Sitting at .500 entering their seventh week of the season, the Raiders have the opportunity to build momentum with a big road win in Houston on Sunday.
Momentum, a term used in physics, refers to, as Webster’s defines it, “the quantity of motion of a moving body, measured as a product of its mass and velocity.”
In sports, the term is used to describe teams who have shown an ability to build on successes to find even greater success during a defined period in time.
In the case of the Oakland Raiders, the team found itself returning from London with some momentum heading into Green Bay. It had just won two-straight road games (technically Lond was a “home” game, but who is the NFL fooling) and went into the bye week having positive momentum on their side.
In London, the Raiders were cruising along with a 17-0 halftime lead against the over-hyped Bears defense and their former defensive end Khalil Mack. They had the momentum.
After a quick three-and-out by Chicago to start the third quarter, the Raiders appeared to have complete control of the game. A subsequent “miscommunication” between Carr and Josh Jacobs resulted in a fumble recovery for the Bears on the Raiders 14-yard line. What happened after that was the definition of losing that positive forward motion.
I don’t remember any Raider fans complaining in 2002 when Rich Gannon was on his way to an MVP award and a Super Bowl berth with a 7.6 yards per attempt average. – on criticism of Derek Carr’s 2019 7.5 yards-per-attempt average
Déjà vu last Sunday in Green Bay: After a back-and-forth first half that saw three lead changes, the Raiders were about to make it a fourth when Carr fumbled into the end zone resulting in a game-changing turnover. With under two minutes to go in the half, the Packers drove the field for their third first-half touchdown. They then followed it up with a five-play, 78-yard touchdown drive to start the second half to pull out of reach for good.
The Raiders have had momentum at times in 2019, but can they create enough of it Sunday in Houston to carry them into true playoff contention?
So many questions surround this 3-3 team. Were the wins against lesser opponents or overrated teams? Did the Raiders underachieve in losses? Is Oakland developing to where we expected them to be in this second season under Jon Gruden?
Let’s start with where we know the Raiders have some momentum in what has been an up-and-down process in rebuilding their roster. First-year Raiders players Josh Jacobs and Darren Waller are rewriting the Raiders record books and stand as an example of the roster remake working.
Jacobs has 554 yards rushing through six weeks surpassing Bo Jackson for the most rushing yards by a Raiders rookie over his first six games. Waller’s 44 catches on the season eclipse Tim Brown for most receptions over the first six games as well. Both of these players are fueling this Raiders offense – when it can stay on the field – to score points and be efficient.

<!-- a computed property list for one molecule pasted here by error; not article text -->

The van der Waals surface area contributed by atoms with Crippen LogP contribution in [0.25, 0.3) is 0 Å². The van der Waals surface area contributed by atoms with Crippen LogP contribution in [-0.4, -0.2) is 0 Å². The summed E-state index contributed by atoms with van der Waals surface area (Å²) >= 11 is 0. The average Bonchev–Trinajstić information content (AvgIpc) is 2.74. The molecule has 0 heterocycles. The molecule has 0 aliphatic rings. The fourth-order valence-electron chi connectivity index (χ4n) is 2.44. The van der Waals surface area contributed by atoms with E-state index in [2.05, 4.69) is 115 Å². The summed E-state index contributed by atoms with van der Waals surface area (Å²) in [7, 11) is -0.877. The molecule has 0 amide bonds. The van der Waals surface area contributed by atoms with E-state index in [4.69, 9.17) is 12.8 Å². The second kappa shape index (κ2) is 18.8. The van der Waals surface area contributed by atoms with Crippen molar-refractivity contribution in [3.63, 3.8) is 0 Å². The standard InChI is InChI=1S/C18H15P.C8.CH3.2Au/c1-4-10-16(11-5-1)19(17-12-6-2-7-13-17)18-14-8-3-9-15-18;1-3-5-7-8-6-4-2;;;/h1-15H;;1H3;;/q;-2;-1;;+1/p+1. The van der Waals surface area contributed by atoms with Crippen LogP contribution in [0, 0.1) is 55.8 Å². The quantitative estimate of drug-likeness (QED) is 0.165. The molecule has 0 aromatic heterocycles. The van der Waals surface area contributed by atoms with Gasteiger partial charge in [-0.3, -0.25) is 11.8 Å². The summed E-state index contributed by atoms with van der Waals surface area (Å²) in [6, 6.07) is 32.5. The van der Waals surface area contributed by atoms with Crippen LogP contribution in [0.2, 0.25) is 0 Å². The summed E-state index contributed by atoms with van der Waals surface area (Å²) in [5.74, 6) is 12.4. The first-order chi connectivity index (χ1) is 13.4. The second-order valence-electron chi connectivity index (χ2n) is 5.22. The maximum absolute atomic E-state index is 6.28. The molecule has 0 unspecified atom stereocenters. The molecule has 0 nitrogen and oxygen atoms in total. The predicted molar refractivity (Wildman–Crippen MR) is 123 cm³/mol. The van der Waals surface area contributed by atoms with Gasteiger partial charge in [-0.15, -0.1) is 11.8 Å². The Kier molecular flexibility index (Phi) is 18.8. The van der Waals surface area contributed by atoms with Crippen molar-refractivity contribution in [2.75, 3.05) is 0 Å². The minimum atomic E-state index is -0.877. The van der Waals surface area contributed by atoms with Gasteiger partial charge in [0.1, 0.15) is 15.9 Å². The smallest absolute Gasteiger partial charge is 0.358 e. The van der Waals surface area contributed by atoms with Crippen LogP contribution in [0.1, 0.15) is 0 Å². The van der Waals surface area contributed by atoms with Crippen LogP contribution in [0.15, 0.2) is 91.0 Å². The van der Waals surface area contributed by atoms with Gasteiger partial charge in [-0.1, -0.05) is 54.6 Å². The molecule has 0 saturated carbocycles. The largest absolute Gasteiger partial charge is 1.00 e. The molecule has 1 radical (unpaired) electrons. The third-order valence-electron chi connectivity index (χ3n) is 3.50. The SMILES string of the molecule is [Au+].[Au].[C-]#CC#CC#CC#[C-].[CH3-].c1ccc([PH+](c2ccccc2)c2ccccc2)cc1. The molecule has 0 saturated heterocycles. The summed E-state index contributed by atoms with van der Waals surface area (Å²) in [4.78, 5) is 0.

The Raiders offense ranks 8th in the league in offensive efficiency and 13th in yards per game. They’re putting up some big numbers but rank 22nd in scoring and 18th in touchdowns. They’re clearing moving the ball well, but that isn’t resulting in a lot of touchdowns.
Carr always seems to take much of the blame when the Raiders offense stumbles. Yet Carr has the highest completion percentage in the league. On the flip side, his 7.5 yards per attempt is the third-lowest in the NFL. Does that matter? Some think it’s indicative of a quarterback that isn’t good enough to win.
Is there any truth to that? I don’t remember any Raider fans complaining in 2002 when Rich Gannon was on his way to an MVP award and a Super Bowl berth with a 7.6 yards per attempt average.
A place where the Raiders don’t seem to find any consistent momentum is on the defensive side of the ball. Although they looked to improve their roster heading into the season, injuries, disappointing play by returning veterans (see: Conley), and the suspension of LB Vontaze Burfict, have all played a large role in the defense underachieving. They simply need more bodies that have more talent to be consistent.
Football is absolutely a momentum-driven sport as the season lasts just 17 weeks and the postseason is a win or go home proposition.
Can one big midseason road win catapult a team from playoff pretender to playoff contender? Raiders fans may get the answer after Sunday’s game in Houston.